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St. Helens hires new tourism director with pledge to promote city as an undiscovered jewel

The face of St. Helens tourism will change.

At the Sept. 21, City Council work session, city leaders made a preliminary decision to hire Chris Finks as the new tourism director, replacing Amber Dennis, who will step down from that role on Sept. 30.

St. Helens Tourism Committee members chose not to extend Dennis' contract for another year. She has served as the tourism director since 2008. Councilor Phil Barlow was the lone dissenting vote, saying the tourism committee overstepped its boundaries in making a decision without first consulting City Council.

He said he was concerned about changing the focus of tourism and placating the city's hotel owners.

'You guys aren't talking about just changing the director but changing the direction [of tourism],' Barlow said, directing his comments at the rest of City Council.

Barlow participated in the meeting via speakerphone while traveling to Thailand. Barlow died of an apparent heart attack before he returned (See story page A1).

Finks is the owner of Finks Inc. Marketing and Communications, a Portland-area marketing company. He has previously worked for cities, including Portland, Lake Oswego and Long Beach, Calif., among others. He also lists Pamplin Media Group, owner of the South County Spotlight, as a former client.

Prior to Wednesday's decision, Finks called St. Helens an 'undiscovered jewel' that represents an opportunity from a marketing perspective because it remains relatively cost effective in terms of attracting events. 'Other communities have priced themselves out of the market,' he said.

The secondary candidate was Bruce Shoemaker, owner of Acti-Dyne, a St. Helens-based market-research company. The firm conducts research used for the planning of advertising and marketing campaigns, among other research work.

Prior to City Council's decision, Shoemaker declined to comment on his vision for tourism.

At the work session, Councilor Barlow said he was concerned about what he saw as a new emphasis on filling hotel rooms.

The city's Tourism Committee is funded by taxes placed on hotel rooms. In the last four years, tax revenue has decreased by 25 percent.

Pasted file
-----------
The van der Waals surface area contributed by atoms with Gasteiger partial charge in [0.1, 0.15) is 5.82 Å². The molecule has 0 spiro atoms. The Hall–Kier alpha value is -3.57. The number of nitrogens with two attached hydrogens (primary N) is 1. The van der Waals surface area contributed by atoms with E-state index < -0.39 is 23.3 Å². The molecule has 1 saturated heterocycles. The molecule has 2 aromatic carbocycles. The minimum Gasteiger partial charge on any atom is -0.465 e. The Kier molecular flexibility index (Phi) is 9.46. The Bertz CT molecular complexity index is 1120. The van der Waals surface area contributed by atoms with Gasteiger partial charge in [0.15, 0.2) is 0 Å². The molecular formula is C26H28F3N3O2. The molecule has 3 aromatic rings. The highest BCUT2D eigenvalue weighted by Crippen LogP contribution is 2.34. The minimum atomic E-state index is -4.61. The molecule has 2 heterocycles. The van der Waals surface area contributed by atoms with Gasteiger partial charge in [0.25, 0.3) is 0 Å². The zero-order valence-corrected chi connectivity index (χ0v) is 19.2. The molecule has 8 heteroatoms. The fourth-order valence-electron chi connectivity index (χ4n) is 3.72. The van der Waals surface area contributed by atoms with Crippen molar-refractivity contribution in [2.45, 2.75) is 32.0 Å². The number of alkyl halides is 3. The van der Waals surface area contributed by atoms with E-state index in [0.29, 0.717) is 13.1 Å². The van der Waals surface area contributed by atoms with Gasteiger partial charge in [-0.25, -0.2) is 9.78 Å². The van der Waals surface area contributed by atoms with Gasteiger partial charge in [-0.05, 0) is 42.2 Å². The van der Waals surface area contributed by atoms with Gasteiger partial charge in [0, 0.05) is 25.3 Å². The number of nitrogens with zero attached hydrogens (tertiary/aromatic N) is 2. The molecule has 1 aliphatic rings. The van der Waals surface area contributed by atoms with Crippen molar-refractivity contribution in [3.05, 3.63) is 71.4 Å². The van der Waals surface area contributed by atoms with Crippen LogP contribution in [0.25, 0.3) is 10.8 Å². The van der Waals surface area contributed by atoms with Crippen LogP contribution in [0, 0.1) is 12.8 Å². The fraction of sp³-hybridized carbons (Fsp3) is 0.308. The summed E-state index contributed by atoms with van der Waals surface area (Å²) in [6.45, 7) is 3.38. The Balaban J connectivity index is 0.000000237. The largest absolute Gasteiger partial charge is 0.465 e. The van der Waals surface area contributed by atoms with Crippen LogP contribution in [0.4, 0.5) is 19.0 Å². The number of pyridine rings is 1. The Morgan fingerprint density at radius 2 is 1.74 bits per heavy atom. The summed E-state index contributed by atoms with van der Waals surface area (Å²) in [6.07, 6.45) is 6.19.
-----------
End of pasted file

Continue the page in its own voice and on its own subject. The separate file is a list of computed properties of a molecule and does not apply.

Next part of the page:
Because hotel owners are taxed to fund the tourism committee, they hold positions on the tourism committee: Eric Dahlgren, owner of St. Helens' Best Western Oak Meadows, sits on the committee as a hotel owner. Joe Kessi, co-owner of the St. Helens Village Inn Motel, is also a member of the committee.

'We always hear about how it's [the hotel owners'] money,' Barlow said, referring to Dahlgren and Kessi. 'There should be better understanding about whose money it is. It's the people's money.'

Councilor Patrick Martyn, who oversees the Tourism Committee, disagreed with Barlow's assessment, saying the Tourism Committee's focus would stay essentially the same. He added that hotel owners' concerns that the hotel room tax was not being spent on events that would bring visitors to town overnight has always been a legitimate concern.

Roni Bartlett, chair of the city's Tourism Committee, said committee members were impressed by all of the candidates.

Bartlett said there will likely only be minor changes to the tourism committee's direction with a new director in place. She hopes the committee is able to maintain and build upon what Dennis started when she created advertising campaigns for magazines such as Travel Oregon.

In addition to that, committee members want to focus more on attracting tournaments and events to the city, Bartlett said.

The city will not hire Finks until contract negotiations are complete.